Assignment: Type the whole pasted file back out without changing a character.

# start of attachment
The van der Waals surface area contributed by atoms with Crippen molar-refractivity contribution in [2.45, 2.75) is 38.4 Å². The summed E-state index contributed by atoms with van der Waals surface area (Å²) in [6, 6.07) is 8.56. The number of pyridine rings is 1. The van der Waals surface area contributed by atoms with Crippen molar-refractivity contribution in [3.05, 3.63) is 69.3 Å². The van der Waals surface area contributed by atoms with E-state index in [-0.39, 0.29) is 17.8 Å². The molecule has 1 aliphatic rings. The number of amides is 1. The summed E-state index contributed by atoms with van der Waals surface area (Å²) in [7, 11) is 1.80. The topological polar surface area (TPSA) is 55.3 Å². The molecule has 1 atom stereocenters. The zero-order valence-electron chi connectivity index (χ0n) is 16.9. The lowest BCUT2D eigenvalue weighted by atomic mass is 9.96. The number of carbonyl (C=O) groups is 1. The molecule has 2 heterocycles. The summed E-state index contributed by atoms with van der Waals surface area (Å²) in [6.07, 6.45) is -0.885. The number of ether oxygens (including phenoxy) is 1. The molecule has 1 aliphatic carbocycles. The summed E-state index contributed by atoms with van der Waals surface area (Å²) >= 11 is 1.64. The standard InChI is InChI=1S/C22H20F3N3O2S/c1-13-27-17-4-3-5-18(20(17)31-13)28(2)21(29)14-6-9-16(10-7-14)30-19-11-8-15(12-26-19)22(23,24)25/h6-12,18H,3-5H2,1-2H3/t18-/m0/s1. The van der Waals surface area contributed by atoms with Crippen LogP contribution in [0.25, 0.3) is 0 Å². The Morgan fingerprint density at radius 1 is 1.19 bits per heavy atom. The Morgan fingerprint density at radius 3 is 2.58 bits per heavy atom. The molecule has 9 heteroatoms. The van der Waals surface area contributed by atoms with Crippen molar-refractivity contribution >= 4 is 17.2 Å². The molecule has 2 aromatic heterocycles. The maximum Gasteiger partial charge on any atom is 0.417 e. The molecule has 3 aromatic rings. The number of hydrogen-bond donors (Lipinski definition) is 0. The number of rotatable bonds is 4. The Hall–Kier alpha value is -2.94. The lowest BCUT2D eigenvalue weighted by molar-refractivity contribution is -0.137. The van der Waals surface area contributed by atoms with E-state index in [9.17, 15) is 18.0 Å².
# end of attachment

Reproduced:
The van der Waals surface area contributed by atoms with Crippen molar-refractivity contribution in [2.45, 2.75) is 38.4 Å². The summed E-state index contributed by atoms with van der Waals surface area (Å²) in [6, 6.07) is 8.56. The number of pyridine rings is 1. The van der Waals surface area contributed by atoms with Crippen molar-refractivity contribution in [3.05, 3.63) is 69.3 Å². The van der Waals surface area contributed by atoms with E-state index in [-0.39, 0.29) is 17.8 Å². The molecule has 1 aliphatic rings. The number of amides is 1. The summed E-state index contributed by atoms with van der Waals surface area (Å²) in [7, 11) is 1.80. The topological polar surface area (TPSA) is 55.3 Å². The molecule has 1 atom stereocenters. The zero-order valence-electron chi connectivity index (χ0n) is 16.9. The lowest BCUT2D eigenvalue weighted by atomic mass is 9.96. The number of carbonyl (C=O) groups is 1. The molecule has 2 heterocycles. The summed E-state index contributed by atoms with van der Waals surface area (Å²) in [6.07, 6.45) is -0.885. The number of ether oxygens (including phenoxy) is 1. The molecule has 1 aliphatic carbocycles. The summed E-state index contributed by atoms with van der Waals surface area (Å²) >= 11 is 1.64. The standard InChI is InChI=1S/C22H20F3N3O2S/c1-13-27-17-4-3-5-18(20(17)31-13)28(2)21(29)14-6-9-16(10-7-14)30-19-11-8-15(12-26-19)22(23,24)25/h6-12,18H,3-5H2,1-2H3/t18-/m0/s1. The van der Waals surface area contributed by atoms with Crippen LogP contribution in [0.25, 0.3) is 0 Å². The Morgan fingerprint density at radius 1 is 1.19 bits per heavy atom. The Morgan fingerprint density at radius 3 is 2.58 bits per heavy atom. The molecule has 9 heteroatoms. The van der Waals surface area contributed by atoms with Crippen molar-refractivity contribution >= 4 is 17.2 Å². The molecule has 2 aromatic heterocycles. The maximum Gasteiger partial charge on any atom is 0.417 e. The molecule has 3 aromatic rings. The number of hydrogen-bond donors (Lipinski definition) is 0. The number of rotatable bonds is 4. The Hall–Kier alpha value is -2.94. The lowest BCUT2D eigenvalue weighted by molar-refractivity contribution is -0.137. The van der Waals surface area contributed by atoms with E-state index in [9.17, 15) is 18.0 Å².